The appellants argued that the foreign default judgment and the post-judgment enforcement orders collectively constituted a final and binding money judgment. They further argued that, by operation of law, the judgment was enforceable in the same manner as a “money judgment for the value of the shares”. This is because it had been converted into a liquid and executable money judgment under California law. Therefore, its nonpayment entitled them to seek a provisional sentence. However, the respondent contended that the foreign judgment was not a money judgment; hence, it was not a liquid document. He averred that what was before the courts was merely a judgment for the delivery of shares.


The ruling of the High Court

According to the High Court, ‘the judgment does not constitute prima facie proof of a debt enforceable by provisional sentence’, as it did not comprise a liquid document. The court determined that extrinsic evidence on Californian law was necessary to prove that the order to turn over the shares had been converted into a debt in monetary terms, thus constituting a money judgment. The court concluded that the need to resort to such extrinsic evidence was inconsistent with South African courts’ usual strict adherence to the requirements for granting a provisional sentence. Dissatisfied with this ruling, the plaintiffs appealed to the Supreme Court of Appeal.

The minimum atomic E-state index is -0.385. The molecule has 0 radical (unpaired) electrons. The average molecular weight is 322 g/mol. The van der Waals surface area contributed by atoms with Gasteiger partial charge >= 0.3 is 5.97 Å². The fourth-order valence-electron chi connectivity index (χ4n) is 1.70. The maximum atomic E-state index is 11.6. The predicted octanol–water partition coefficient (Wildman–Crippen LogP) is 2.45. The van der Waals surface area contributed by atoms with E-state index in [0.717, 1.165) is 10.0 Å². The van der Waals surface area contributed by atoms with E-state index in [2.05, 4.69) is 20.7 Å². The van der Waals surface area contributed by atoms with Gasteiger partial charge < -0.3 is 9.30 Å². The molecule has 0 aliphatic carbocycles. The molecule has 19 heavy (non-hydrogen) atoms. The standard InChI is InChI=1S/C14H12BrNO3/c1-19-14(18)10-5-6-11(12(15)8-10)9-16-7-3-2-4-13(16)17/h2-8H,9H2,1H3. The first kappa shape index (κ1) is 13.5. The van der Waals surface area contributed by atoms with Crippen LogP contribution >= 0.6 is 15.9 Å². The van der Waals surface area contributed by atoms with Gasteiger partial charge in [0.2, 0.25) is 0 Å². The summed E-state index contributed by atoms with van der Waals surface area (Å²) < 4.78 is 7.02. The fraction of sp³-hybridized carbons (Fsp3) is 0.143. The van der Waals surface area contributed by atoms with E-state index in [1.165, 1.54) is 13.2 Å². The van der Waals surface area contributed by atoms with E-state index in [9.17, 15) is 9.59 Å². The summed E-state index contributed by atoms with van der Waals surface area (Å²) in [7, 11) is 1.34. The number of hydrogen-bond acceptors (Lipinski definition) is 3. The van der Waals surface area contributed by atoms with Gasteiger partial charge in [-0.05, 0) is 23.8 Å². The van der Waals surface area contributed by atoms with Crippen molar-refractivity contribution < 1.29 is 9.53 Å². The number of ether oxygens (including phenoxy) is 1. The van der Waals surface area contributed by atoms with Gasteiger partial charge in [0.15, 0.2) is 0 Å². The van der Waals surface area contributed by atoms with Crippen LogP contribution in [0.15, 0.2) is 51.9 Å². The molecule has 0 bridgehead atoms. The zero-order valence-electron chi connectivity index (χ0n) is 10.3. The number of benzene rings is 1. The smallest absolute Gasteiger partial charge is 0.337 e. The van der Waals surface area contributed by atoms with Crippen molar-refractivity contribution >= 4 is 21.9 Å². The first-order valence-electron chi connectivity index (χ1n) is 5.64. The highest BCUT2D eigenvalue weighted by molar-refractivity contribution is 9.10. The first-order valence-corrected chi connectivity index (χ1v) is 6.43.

Summary of the Judgment of the Supreme Court of Appeal

The Supreme Court of Appeal extolled the importance of recognizing and enforcing foreign judgment ‘in a world of ever greater international commerce’ (para 26). It reechoed its previous statement in Richman v Ben-Tovim 2007 (2) SA 283 (SCA), where it stated that “it is now well established that the exigencies of international trade and commerce require ‘. . . that final foreign judgments be recognised as far as is reasonably possible in our courts, and that effect be given thereto’” (para 25). The court stated that a court judgment serves as prima facie evidence of a debt owed and constitutes an acknowledgment of the indebtedness for the amount specified in the judgment.

The central issue in this case was whether a series of orders and two writs, granted by the Superior Court of California in the State of California, United States of America, cumulatively constituted a liquid document that can be enforced through provisional sentence in South Africa. Thus, the Supreme Court of Appeal was invited to determine the true nature of the Californian court orders in relation to the granting of a provisional sentence.

The appellants argued that the foreign judgment, when read cumulatively, constitutes a liquid document despite the initial judgment being for the turnover of shares. According to them, because a monetary value was ascribed to the shares and a writ of execution for the monetary value of the shares was issued, it is sufficient to enable them to secure a provisional sentence.